Your privacy is gone, and it's never coming back.
A report that Target accidentally disclosed a teen girl's pregnancy to her father shows the logical extreme to which retailers can take the search for more information about their customers.
This is what happens when you hand the cashier at your local drug store or grocery store any of a zillion plastic reward cards. Sure you get discounts, coupons or cash back. But you also hand over information that allows the retailer to create a complete personality profile based on your shopping habits.
That is what apparently happened to an unidentified high school girl who Target identified as pregnant from her pattern of purchases. According to a story in the New York Times Magazine, the girl's father complained about a mailer sent to her featuring ads for maternity clothing and other items that might be needed by a mother-to be. The father complained to Target about the "error" but soon discovered that Target knew his teenage daughter was pregnant before he did!
In one way there is nothing unethical about Target and other retailers trying to encourage customer loyalty by offering discounts to those willing to scan their card every time they go through the checkout lines. After all, you have to sign up for the card. You have to decide to pull it out whenever the cashier asks if you have a loyalty card. And you are responsible for reading, as I just did for the very first time, the privacy policies of retailers and consumer-product companies such as Dunkin' Donuts, Cabela's, Budweiser and Bayer.
I picked those four since consumers might not necessarily want others to know about their shopping habits when it comes to items like fattening food, weapons, alcoholic beverages or birth control pills. While each company promises to protect your personal information it is not clear that their promotions or rebates might not alert someone else that you like nothing better than a weekend of donuts, firearms, beer and making whoopee. Moreover, there is nothing to prevent the data they have on you from being sold to other companies that might buy them. Nor is it really clear what steps they take to protect your identity or to minimize the accidental release of information.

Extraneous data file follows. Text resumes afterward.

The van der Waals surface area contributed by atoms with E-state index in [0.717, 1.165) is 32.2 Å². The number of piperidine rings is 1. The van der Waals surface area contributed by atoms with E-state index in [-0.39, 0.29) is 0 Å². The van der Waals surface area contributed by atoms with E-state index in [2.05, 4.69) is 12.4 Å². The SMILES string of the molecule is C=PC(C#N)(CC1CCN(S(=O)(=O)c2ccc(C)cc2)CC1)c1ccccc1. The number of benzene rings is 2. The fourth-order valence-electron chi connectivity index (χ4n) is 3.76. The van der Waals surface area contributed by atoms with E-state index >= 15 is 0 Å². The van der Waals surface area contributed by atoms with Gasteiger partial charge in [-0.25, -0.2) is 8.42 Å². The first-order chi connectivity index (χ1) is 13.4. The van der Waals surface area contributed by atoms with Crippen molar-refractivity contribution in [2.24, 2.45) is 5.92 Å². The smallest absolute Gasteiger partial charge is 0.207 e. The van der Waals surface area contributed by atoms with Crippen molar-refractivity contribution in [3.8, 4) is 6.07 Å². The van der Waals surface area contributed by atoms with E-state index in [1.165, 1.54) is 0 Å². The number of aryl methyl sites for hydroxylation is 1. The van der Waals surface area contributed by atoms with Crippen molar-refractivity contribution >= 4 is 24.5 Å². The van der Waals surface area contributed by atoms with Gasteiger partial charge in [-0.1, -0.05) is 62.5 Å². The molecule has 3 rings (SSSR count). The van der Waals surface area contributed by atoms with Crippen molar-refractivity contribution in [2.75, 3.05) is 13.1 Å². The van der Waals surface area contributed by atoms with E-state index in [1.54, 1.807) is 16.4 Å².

You don’t have to be paranoid to be concerned that privacy left the building long ago. In an electronic era of credit cards, loyalty cards, online banking and website cookies, information about your shopping and browsing habits moves at the speed of light. As soon as you do anything, someone else knows. Retailers and advertisers might know things about you before your family and closest friends do. And the outfit you trust to protect your data can in the blink of an eye be in the hands of another that you may not.
There is little you can do to prevent this. Still, retailers owe it to us to do a better job of protecting our privacy. In tough economic times, the vast majority of consumers will easily sacrifice a bit of privacy to save a few dollars. But as the story of the father, Target and the maternity ads should make very clear, that sacrifice comes at a price that is poorly understood and can be quite high.
We should not allow our ability to control who knows what about us to be crushed under a mountain of privacy pledges, security policies and confidentiality riders that are not worth the unread websites and disclosure forms they appear on. If privacy is to have any future in an age of sophisticated marketing and consumer purchase monitoring it will need far more attention from consumers and regulators.
Arthur Caplan, Ph.D., is a professor in the Department of Medical Ethics and Health Policy at the University of Pennsylvania.